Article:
I so believe its more about neurological differences, aspergers just pone part of my many differences, each label helps explain apart of what makes me an i ndividual, who has a name!

    I would love to exchange links, but sorry could not find a contact, so hope ok to add here.

    Regrads Alyson

    • Hi Alyson:

      Thank you for stopping by and leaving a comment. And I’ve visited Asplanet before, but haven’t had a chance to check it out extensively, but would be glad to trade links. I’ve been updating my resources page anyway, so I will add you here.

      -Nicole

      • I have now linked you blog to my blogs/web site links page and to my Autistic page.

        I see myself as more neuro diverse and not so much an aspie as I have quite a few varied neurological traits, mental, intellectual and autistic, and each label I feel explains apart of some of my many differences, but I like to think I am human and have a name, so these days I guess I see myself as more neuro diverse ;)i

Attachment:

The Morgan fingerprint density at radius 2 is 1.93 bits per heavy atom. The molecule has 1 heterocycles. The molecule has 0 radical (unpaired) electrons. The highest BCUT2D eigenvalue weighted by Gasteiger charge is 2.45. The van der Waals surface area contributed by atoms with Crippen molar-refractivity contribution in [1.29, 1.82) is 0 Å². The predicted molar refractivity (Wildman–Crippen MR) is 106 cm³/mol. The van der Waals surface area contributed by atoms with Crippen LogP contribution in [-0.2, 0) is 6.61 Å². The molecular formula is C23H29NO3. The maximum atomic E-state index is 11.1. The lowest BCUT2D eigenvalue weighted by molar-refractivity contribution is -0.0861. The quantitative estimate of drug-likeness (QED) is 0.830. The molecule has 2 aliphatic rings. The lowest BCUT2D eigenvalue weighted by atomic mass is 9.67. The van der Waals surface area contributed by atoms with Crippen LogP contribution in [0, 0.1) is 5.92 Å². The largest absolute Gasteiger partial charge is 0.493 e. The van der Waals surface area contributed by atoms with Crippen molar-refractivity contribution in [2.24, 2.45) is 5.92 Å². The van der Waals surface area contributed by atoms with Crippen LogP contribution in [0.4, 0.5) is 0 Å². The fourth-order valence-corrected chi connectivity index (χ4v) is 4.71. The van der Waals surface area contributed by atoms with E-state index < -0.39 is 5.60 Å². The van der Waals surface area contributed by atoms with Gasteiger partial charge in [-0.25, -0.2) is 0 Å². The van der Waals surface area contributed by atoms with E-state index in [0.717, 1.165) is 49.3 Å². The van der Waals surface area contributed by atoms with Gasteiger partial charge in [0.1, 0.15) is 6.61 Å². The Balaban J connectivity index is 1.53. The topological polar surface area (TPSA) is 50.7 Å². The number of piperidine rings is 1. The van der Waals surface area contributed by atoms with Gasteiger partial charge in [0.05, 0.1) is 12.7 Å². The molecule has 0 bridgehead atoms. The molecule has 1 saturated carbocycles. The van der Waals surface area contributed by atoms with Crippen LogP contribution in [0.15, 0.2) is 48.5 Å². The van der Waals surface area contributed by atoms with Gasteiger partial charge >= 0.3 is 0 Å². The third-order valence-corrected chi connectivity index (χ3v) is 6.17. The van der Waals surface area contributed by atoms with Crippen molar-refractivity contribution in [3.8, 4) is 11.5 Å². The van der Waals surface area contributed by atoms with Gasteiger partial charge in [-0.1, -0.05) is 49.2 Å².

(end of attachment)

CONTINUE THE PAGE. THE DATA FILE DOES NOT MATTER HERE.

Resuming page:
• Hi Alyson:

        Thanks for the link. Again, you’ve offered some very thoughtful comments, and it does make me think about and wonder about the use of labels. The inherent problem with human beings is that we tend to rely heavily upon them or think that we need them.

        -Nicole

  2. jennifanicholls said:

    Hi Nicole,
    My name is Jen. 24 years of age from Australia. I was diagnosed by the Tony Attwood just a week ago in Brisbane where he has an office. I’m delighted to find your blog, your logical honest approach really grabbed me.

    I have picked up some of your hopes for this blog and audiences you might reach and will certainly pass this on to women I might meet here in Australia who could benefit from this blog and your writing and resources!

    I will keep in touch with this blog most certainly! I just read ‘Aspie in the City’ and cut and pasted paragrapgs that could have been written by myself about myself and highlighted parts which I could really RELATE to. This being able to ‘relate’, having something in common with other people for the first time in my life is going to take some getting used to but I am finding it a comforting (still numb) part of the process of learning about Asperger’s and trying to figure out what it means to me. So hello from Australia. And a sincere heartfelt ‘well done’ for replying to the great array’ of comments people have left here.